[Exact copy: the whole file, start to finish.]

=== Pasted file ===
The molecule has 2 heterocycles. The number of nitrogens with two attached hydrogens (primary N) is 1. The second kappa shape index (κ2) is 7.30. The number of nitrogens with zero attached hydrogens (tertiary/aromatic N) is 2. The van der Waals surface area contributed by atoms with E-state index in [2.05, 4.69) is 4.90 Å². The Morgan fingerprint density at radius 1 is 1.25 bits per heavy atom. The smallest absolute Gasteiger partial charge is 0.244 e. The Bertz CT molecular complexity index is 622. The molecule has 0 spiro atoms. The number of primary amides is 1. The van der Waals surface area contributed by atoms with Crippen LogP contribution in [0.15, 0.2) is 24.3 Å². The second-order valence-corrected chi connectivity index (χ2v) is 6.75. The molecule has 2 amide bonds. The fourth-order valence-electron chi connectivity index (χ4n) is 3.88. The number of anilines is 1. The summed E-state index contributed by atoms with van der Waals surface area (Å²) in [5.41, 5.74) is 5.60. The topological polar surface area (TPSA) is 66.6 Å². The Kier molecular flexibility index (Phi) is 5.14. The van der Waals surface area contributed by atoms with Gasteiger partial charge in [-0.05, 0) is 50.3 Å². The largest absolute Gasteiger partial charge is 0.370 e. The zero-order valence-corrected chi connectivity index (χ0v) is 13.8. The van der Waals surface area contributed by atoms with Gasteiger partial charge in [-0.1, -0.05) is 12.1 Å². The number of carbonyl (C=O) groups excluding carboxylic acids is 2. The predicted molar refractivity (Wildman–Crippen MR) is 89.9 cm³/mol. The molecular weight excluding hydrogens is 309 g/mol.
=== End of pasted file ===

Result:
The molecule has 2 heterocycles. The number of nitrogens with two attached hydrogens (primary N) is 1. The second kappa shape index (κ2) is 7.30. The number of nitrogens with zero attached hydrogens (tertiary/aromatic N) is 2. The van der Waals surface area contributed by atoms with E-state index in [2.05, 4.69) is 4.90 Å². The Morgan fingerprint density at radius 1 is 1.25 bits per heavy atom. The smallest absolute Gasteiger partial charge is 0.244 e. The Bertz CT molecular complexity index is 622. The molecule has 0 spiro atoms. The number of primary amides is 1. The van der Waals surface area contributed by atoms with Crippen LogP contribution in [0.15, 0.2) is 24.3 Å². The second-order valence-corrected chi connectivity index (χ2v) is 6.75. The molecule has 2 amide bonds. The fourth-order valence-electron chi connectivity index (χ4n) is 3.88. The number of anilines is 1. The summed E-state index contributed by atoms with van der Waals surface area (Å²) in [5.41, 5.74) is 5.60. The topological polar surface area (TPSA) is 66.6 Å². The Kier molecular flexibility index (Phi) is 5.14. The van der Waals surface area contributed by atoms with Gasteiger partial charge in [-0.05, 0) is 50.3 Å². The largest absolute Gasteiger partial charge is 0.370 e. The zero-order valence-corrected chi connectivity index (χ0v) is 13.8. The van der Waals surface area contributed by atoms with Gasteiger partial charge in [-0.1, -0.05) is 12.1 Å². The number of carbonyl (C=O) groups excluding carboxylic acids is 2. The predicted molar refractivity (Wildman–Crippen MR) is 89.9 cm³/mol. The molecular weight excluding hydrogens is 309 g/mol.